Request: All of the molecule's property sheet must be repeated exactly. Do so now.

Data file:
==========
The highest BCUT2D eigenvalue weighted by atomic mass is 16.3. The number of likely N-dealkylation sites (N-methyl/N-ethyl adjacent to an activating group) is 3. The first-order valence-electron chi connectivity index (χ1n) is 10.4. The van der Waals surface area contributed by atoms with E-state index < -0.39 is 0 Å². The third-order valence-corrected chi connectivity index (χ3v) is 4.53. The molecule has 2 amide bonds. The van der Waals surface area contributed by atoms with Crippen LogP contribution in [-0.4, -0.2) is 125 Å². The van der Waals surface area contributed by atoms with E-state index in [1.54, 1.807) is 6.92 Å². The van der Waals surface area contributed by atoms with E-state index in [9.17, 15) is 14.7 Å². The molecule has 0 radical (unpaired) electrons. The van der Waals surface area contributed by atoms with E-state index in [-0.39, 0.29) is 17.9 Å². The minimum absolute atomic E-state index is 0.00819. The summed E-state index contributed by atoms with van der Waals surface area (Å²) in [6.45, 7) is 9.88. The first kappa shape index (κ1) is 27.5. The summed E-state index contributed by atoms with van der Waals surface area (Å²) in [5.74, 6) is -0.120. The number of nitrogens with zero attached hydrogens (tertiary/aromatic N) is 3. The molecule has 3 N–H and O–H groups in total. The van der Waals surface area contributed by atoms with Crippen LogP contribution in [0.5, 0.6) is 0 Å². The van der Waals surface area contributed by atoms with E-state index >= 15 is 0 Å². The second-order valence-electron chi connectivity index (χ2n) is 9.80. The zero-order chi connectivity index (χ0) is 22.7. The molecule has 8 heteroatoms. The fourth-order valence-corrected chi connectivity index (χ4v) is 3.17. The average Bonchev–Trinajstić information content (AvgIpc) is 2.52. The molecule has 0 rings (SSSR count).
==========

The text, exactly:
The highest BCUT2D eigenvalue weighted by atomic mass is 16.3. The number of likely N-dealkylation sites (N-methyl/N-ethyl adjacent to an activating group) is 3. The first-order valence-electron chi connectivity index (χ1n) is 10.4. The van der Waals surface area contributed by atoms with E-state index < -0.39 is 0 Å². The third-order valence-corrected chi connectivity index (χ3v) is 4.53. The molecule has 2 amide bonds. The van der Waals surface area contributed by atoms with Crippen LogP contribution in [-0.4, -0.2) is 125 Å². The van der Waals surface area contributed by atoms with E-state index in [1.54, 1.807) is 6.92 Å². The van der Waals surface area contributed by atoms with E-state index in [9.17, 15) is 14.7 Å². The molecule has 0 radical (unpaired) electrons. The van der Waals surface area contributed by atoms with E-state index in [-0.39, 0.29) is 17.9 Å². The minimum absolute atomic E-state index is 0.00819. The summed E-state index contributed by atoms with van der Waals surface area (Å²) in [6.45, 7) is 9.88. The first kappa shape index (κ1) is 27.5. The summed E-state index contributed by atoms with van der Waals surface area (Å²) in [5.74, 6) is -0.120. The number of nitrogens with zero attached hydrogens (tertiary/aromatic N) is 3. The molecule has 3 N–H and O–H groups in total. The van der Waals surface area contributed by atoms with Crippen LogP contribution in [0.5, 0.6) is 0 Å². The van der Waals surface area contributed by atoms with E-state index >= 15 is 0 Å². The second-order valence-electron chi connectivity index (χ2n) is 9.80. The zero-order chi connectivity index (χ0) is 22.7. The molecule has 8 heteroatoms. The fourth-order valence-corrected chi connectivity index (χ4v) is 3.17. The average Bonchev–Trinajstić information content (AvgIpc) is 2.52. The molecule has 0 rings (SSSR count).